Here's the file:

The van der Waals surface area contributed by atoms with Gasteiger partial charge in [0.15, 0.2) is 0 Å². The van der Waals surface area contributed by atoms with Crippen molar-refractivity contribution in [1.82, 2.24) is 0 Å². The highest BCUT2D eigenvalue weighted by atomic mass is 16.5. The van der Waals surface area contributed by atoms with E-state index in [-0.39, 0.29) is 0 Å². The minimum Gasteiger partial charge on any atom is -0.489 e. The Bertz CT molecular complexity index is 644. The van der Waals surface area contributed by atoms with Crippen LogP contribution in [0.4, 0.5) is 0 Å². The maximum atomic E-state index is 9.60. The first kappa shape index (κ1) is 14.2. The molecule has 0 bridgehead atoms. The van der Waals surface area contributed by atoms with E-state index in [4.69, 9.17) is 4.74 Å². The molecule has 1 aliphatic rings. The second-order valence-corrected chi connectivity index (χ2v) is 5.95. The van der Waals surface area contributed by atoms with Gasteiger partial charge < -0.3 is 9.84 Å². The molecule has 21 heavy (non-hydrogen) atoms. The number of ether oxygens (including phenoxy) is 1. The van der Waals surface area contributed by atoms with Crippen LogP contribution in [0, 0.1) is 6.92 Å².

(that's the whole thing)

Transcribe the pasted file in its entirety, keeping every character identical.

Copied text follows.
The van der Waals surface area contributed by atoms with Gasteiger partial charge in [0.15, 0.2) is 0 Å². The van der Waals surface area contributed by atoms with Crippen molar-refractivity contribution in [1.82, 2.24) is 0 Å². The highest BCUT2D eigenvalue weighted by atomic mass is 16.5. The van der Waals surface area contributed by atoms with E-state index in [-0.39, 0.29) is 0 Å². The minimum Gasteiger partial charge on any atom is -0.489 e. The Bertz CT molecular complexity index is 644. The van der Waals surface area contributed by atoms with Crippen LogP contribution in [0.4, 0.5) is 0 Å². The maximum atomic E-state index is 9.60. The first kappa shape index (κ1) is 14.2. The molecule has 0 bridgehead atoms. The van der Waals surface area contributed by atoms with E-state index in [4.69, 9.17) is 4.74 Å². The molecule has 1 aliphatic rings. The second-order valence-corrected chi connectivity index (χ2v) is 5.95. The van der Waals surface area contributed by atoms with Gasteiger partial charge < -0.3 is 9.84 Å². The molecule has 21 heavy (non-hydrogen) atoms. The number of ether oxygens (including phenoxy) is 1. The van der Waals surface area contributed by atoms with Crippen LogP contribution in [0, 0.1) is 6.92 Å².